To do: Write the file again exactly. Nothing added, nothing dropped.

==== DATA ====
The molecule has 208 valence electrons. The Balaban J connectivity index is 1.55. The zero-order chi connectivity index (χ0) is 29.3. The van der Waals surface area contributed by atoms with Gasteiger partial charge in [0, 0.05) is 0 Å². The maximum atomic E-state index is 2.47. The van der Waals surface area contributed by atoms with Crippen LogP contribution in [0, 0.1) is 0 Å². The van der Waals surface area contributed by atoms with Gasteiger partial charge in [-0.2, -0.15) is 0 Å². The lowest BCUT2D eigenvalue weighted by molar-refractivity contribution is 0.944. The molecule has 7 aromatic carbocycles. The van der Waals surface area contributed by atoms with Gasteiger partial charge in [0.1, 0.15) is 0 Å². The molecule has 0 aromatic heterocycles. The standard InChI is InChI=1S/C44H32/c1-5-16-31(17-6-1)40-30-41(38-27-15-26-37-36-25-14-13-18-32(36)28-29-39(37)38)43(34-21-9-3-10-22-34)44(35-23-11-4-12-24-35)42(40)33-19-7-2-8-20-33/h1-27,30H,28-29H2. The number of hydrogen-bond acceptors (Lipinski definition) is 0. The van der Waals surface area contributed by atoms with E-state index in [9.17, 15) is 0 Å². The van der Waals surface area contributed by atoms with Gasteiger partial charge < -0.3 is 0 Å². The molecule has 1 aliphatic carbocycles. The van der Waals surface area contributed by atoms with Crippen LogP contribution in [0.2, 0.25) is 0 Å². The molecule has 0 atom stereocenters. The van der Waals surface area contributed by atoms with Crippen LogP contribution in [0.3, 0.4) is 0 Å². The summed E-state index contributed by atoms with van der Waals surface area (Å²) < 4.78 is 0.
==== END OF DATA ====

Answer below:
The molecule has 208 valence electrons. The Balaban J connectivity index is 1.55. The zero-order chi connectivity index (χ0) is 29.3. The van der Waals surface area contributed by atoms with Gasteiger partial charge in [0, 0.05) is 0 Å². The maximum atomic E-state index is 2.47. The van der Waals surface area contributed by atoms with Crippen LogP contribution in [0, 0.1) is 0 Å². The van der Waals surface area contributed by atoms with Gasteiger partial charge in [-0.2, -0.15) is 0 Å². The lowest BCUT2D eigenvalue weighted by molar-refractivity contribution is 0.944. The molecule has 7 aromatic carbocycles. The van der Waals surface area contributed by atoms with Gasteiger partial charge in [0.1, 0.15) is 0 Å². The molecule has 0 aromatic heterocycles. The standard InChI is InChI=1S/C44H32/c1-5-16-31(17-6-1)40-30-41(38-27-15-26-37-36-25-14-13-18-32(36)28-29-39(37)38)43(34-21-9-3-10-22-34)44(35-23-11-4-12-24-35)42(40)33-19-7-2-8-20-33/h1-27,30H,28-29H2. The number of hydrogen-bond acceptors (Lipinski definition) is 0. The van der Waals surface area contributed by atoms with E-state index in [9.17, 15) is 0 Å². The van der Waals surface area contributed by atoms with Gasteiger partial charge < -0.3 is 0 Å². The molecule has 1 aliphatic carbocycles. The van der Waals surface area contributed by atoms with Crippen LogP contribution in [0.2, 0.25) is 0 Å². The molecule has 0 atom stereocenters. The van der Waals surface area contributed by atoms with Crippen LogP contribution in [0.3, 0.4) is 0 Å². The summed E-state index contributed by atoms with van der Waals surface area (Å²) < 4.78 is 0.